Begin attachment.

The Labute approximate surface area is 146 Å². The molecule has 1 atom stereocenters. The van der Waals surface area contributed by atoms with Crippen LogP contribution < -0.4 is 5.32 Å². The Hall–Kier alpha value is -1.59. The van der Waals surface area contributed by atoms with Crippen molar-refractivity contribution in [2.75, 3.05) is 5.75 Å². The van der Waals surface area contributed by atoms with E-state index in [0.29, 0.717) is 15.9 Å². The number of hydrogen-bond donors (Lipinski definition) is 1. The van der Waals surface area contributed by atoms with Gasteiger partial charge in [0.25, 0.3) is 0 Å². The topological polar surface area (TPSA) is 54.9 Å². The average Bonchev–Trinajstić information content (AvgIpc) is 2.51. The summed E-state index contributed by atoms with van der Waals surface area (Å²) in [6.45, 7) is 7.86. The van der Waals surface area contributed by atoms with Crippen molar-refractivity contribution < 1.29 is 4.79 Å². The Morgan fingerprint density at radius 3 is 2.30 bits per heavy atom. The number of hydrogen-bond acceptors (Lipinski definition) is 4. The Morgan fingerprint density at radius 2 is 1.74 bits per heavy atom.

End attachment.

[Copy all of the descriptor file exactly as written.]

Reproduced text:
The Labute approximate surface area is 146 Å². The molecule has 1 atom stereocenters. The van der Waals surface area contributed by atoms with Crippen LogP contribution < -0.4 is 5.32 Å². The Hall–Kier alpha value is -1.59. The van der Waals surface area contributed by atoms with Crippen molar-refractivity contribution in [2.75, 3.05) is 5.75 Å². The van der Waals surface area contributed by atoms with E-state index in [0.29, 0.717) is 15.9 Å². The number of hydrogen-bond donors (Lipinski definition) is 1. The van der Waals surface area contributed by atoms with Gasteiger partial charge in [0.25, 0.3) is 0 Å². The topological polar surface area (TPSA) is 54.9 Å². The average Bonchev–Trinajstić information content (AvgIpc) is 2.51. The summed E-state index contributed by atoms with van der Waals surface area (Å²) in [6.45, 7) is 7.86. The van der Waals surface area contributed by atoms with Crippen molar-refractivity contribution < 1.29 is 4.79 Å². The Morgan fingerprint density at radius 3 is 2.30 bits per heavy atom. The number of hydrogen-bond acceptors (Lipinski definition) is 4. The Morgan fingerprint density at radius 2 is 1.74 bits per heavy atom.